When Ernest uses dialogue in this short story, he avoids using he said, she said phrases. I think this method of writing is very confusing because I never had any idea which character is saying what. The Snows of Kilimanjaro is about a man who has just survived an airplane crash in Kenya. The stories plot is what the man and his wife are experiencing while waiting for a rescue plane to bring the man (who is seriously injured) to a hospital. Even though it is never mentioned, Ernest is the man being described in this story.

In Ernests life time, he has survived two airplane crashes which both accord in Africa. This story is a reflection of one of Ernests personal experience. One prevalent theme in The Snows of Kilimanjaro is of survival. Ernests life revolved around survival. He would do anything and everything that people said, couldnt be done.

Basically, the man never died. He thought that to be a man, he had to accomplish the impossible. In this short story, Ernest was telling the reader that the odds of surviving a life threatening airplane crash were almost impossible, and he was in a way, boasting to the reader that he survived it.. he accomplished the impossible. In this story, the man who survived the airplane crash, was seriously injured, and the odds for his survival werent too high.

He [the man], knew this and was eager to end his life. The man quotes in the story, Cant you let a man die as comfortably as he can without calling him names? Whats the use of slanging me? Youre not going to die. Don’t be silly. Im dying now.

Ask those bastards . He looked over to wear the huge, filthy birds sat, their naked heads sunk in the hunched feathers. A fourth planed down, to run quick-legged and then waddle slowly towards the others. They are around every camp. You never notice them. You cant die if you dont give up.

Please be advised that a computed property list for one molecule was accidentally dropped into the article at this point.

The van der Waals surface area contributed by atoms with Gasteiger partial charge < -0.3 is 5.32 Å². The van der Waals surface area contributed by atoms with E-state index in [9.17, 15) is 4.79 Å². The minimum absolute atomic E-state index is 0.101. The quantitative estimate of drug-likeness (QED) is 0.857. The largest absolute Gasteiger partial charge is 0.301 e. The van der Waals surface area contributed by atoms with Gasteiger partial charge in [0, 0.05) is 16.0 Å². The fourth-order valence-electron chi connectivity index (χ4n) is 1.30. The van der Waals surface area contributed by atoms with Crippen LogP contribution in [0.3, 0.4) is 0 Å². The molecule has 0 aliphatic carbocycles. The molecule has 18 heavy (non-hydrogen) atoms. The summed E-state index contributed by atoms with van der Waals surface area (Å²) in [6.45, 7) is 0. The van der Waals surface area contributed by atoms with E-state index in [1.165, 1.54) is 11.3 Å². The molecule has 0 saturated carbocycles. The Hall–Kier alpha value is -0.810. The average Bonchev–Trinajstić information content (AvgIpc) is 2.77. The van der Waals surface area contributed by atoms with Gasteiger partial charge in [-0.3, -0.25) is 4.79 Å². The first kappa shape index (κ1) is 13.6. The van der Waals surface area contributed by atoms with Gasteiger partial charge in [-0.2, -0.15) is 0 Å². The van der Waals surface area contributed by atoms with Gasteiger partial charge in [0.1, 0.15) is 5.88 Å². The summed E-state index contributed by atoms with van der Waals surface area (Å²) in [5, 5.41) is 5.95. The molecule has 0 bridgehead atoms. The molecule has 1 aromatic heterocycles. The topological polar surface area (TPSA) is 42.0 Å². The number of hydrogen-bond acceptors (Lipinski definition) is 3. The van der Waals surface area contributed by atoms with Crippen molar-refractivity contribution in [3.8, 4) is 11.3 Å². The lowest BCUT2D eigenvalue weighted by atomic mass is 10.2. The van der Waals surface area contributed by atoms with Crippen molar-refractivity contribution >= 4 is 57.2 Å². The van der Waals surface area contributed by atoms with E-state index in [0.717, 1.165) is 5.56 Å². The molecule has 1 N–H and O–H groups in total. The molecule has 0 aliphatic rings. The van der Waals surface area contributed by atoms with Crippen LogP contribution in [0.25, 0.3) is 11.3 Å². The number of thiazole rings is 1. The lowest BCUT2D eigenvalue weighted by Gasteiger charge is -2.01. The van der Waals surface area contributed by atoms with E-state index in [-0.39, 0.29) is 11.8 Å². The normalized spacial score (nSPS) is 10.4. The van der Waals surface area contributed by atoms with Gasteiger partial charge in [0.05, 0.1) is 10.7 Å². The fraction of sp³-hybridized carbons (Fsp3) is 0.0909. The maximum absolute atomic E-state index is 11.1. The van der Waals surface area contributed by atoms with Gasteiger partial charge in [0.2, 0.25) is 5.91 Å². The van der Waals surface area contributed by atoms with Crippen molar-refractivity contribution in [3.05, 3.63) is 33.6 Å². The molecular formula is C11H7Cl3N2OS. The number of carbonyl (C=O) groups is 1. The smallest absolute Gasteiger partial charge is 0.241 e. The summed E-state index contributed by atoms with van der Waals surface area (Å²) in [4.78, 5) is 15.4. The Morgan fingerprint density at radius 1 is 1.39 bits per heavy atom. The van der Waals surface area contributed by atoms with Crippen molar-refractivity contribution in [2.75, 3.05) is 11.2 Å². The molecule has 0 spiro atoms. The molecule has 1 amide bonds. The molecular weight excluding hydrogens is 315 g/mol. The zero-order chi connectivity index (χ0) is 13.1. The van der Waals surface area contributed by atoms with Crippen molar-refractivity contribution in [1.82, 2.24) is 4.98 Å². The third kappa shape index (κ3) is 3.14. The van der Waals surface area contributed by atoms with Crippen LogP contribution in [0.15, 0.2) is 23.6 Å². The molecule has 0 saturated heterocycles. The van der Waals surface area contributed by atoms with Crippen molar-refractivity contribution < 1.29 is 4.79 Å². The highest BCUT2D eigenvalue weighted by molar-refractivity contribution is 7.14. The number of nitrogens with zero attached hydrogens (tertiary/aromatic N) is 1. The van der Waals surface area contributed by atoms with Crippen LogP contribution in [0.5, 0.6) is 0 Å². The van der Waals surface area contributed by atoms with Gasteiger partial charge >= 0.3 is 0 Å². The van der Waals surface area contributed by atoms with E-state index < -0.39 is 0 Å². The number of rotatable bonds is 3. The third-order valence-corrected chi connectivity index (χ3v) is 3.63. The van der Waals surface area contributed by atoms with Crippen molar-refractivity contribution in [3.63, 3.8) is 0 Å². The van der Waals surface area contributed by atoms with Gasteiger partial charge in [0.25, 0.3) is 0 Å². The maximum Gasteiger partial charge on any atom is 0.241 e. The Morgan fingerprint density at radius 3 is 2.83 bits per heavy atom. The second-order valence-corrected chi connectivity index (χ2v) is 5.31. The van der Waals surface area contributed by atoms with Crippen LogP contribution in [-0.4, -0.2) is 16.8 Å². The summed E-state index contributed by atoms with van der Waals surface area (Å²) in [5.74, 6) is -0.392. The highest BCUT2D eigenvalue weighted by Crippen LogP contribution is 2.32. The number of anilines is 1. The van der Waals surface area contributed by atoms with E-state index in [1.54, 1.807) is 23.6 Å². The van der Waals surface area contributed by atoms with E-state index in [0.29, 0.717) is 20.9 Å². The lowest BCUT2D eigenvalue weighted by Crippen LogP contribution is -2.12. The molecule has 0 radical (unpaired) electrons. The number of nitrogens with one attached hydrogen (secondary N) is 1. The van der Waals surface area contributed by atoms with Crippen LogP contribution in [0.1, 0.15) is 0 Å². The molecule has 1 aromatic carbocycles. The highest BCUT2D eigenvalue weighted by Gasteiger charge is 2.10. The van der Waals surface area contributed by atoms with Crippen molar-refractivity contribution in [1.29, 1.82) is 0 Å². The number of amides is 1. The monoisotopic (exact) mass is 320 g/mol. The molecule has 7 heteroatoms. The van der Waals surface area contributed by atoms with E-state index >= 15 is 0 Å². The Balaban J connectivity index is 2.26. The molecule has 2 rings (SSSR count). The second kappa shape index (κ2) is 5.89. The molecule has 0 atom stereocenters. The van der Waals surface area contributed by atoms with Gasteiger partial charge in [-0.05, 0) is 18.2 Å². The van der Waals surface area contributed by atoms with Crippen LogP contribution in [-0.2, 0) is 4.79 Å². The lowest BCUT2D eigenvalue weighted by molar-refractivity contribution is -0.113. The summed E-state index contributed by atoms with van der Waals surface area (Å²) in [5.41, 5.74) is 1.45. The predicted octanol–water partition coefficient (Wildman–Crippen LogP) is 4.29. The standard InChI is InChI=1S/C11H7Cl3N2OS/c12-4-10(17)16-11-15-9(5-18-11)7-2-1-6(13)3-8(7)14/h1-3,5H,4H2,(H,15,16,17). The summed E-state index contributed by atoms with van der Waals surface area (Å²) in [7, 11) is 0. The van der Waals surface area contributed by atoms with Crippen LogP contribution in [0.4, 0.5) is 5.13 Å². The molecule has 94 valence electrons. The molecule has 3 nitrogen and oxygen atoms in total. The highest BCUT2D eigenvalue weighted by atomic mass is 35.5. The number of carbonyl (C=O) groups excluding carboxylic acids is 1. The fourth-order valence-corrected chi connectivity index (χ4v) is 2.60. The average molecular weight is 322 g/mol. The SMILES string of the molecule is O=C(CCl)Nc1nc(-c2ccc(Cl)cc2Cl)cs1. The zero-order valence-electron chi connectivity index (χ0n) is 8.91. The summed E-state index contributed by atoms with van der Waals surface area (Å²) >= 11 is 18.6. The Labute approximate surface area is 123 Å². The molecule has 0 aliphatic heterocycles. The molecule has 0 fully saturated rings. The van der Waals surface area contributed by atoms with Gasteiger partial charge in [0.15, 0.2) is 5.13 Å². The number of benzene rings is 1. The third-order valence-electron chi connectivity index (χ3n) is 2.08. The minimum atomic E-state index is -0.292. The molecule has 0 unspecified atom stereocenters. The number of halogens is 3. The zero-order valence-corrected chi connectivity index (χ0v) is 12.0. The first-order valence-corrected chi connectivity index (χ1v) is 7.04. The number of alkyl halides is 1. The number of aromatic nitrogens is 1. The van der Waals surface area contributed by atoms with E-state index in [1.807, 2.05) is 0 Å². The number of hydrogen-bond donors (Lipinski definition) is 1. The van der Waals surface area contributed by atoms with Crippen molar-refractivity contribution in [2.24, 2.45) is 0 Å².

Where did you read that? Youre such a bloody fool. (Hemingway 53) This is a fraction of some dialogue that Ernest writes in The Snows of Kilimanjaro. The two young couple in this story are arguing over the mans survival. In some of the short stories Ernest writes, the male is the dominant figure who always wins arguments. This is very important because Ernest believed that men were better than women, and showed it without actually explaining it, in most of his writings including The Snows of Kilimanjaro.

Ernest Hemingway is an extraordinary man with a talent for writing. His stories have touched peoples lives leaving them questioning Ernests morals, and opinions of what roles he thought men had in his time period. Even though people disagree with Ernests opinions, he is still a great author. As Ernest would say, People are stubborn like horses; you can lead a horse to water but you cant make him drink.

(Hemingway 17).

Hemingway’s Desire for Women essay